A review of experimental research on organizational trust

Oliver Schilke, Andy Powell, Maurice E. Schweitzer

Research output: Contribution to journalArticlepeer-review

2 Scopus citations


Trust profoundly shapes organisational, group, and dyadic outcomes. Reflecting its importance, a substantial and growing body of scholarship has investigated the topic of trust. Much of this work has used experiments to identify clear, causal relationships. However, in contrast to theoretical work that conceptualises trust as a multi-faceted (e.g. ability, benevolence, integrity), multi-level (e.g. interpersonal, intergroup), and dynamic construct, experimental scholarship investigating trust has largely investigated benevolence-based trust in dyadic relationships. As a result of the relatively limited set of paradigms experimental scholars have used to investigate trust, many questions related to different forms and types of trust remain un- and under-explored in experimental work. In this review, we take stock of the existing experimental trust scholarship and identify key gaps in our current understanding of trust. We call for future experimental work to investigate ability-based and integrity-based trust, to advance our understanding of the interplay between relationship history and trust, to study trust as a multi-level construct, to focus on the consequences of trust including the hazards of misplaced trust, and to study trust maintenance. To support these lines of inquiry, we introduce an ideal-typical process model to develop or adapt appropriate trust experiments.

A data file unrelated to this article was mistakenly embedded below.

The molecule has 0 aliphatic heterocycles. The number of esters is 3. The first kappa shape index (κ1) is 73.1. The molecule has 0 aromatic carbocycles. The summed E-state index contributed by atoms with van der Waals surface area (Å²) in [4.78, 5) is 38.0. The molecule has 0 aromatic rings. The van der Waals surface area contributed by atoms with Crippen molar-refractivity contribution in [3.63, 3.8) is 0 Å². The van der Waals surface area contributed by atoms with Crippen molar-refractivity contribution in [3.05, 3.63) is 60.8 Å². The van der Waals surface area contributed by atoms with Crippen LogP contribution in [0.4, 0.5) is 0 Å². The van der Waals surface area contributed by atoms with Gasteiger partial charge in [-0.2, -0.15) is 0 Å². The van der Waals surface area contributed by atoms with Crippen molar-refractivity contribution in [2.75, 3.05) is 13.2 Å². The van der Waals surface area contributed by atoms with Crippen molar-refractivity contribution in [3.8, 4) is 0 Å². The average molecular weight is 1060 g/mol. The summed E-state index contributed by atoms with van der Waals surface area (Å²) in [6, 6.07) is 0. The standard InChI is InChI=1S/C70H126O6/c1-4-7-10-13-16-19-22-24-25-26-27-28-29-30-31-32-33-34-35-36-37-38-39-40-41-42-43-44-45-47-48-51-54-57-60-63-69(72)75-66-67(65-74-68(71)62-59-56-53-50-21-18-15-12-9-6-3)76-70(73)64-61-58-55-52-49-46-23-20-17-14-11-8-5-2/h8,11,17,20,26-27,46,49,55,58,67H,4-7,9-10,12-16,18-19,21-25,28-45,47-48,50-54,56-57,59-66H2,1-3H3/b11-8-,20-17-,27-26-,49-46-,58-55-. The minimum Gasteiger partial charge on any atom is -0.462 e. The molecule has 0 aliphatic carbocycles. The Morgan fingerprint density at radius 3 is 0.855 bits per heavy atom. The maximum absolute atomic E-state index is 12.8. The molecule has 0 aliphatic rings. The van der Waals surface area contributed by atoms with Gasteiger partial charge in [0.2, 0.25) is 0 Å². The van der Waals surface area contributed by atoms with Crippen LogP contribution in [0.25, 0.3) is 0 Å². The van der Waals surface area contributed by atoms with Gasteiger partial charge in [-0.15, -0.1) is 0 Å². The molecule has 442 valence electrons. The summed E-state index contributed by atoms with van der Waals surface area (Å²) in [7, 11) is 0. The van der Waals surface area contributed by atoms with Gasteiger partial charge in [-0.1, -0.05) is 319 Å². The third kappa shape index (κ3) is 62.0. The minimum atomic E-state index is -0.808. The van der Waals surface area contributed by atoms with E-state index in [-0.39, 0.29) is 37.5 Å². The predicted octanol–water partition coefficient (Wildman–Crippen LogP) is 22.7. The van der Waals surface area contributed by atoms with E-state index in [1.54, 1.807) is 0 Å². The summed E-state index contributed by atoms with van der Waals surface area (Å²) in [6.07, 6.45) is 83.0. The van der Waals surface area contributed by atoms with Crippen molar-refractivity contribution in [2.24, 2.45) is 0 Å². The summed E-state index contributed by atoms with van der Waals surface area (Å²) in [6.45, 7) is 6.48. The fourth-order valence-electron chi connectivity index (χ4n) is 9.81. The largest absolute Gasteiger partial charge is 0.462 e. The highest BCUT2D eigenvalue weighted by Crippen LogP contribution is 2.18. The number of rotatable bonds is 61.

Original languageEnglish (US)
Pages (from-to)102-139
Number of pages38
JournalJournal of Trust Research
Issue number2
StatePublished - 2023


  • Trust
  • experiments
  • organisations
  • review
  • social exchange

ASJC Scopus subject areas

  • Social Psychology
  • Applied Psychology


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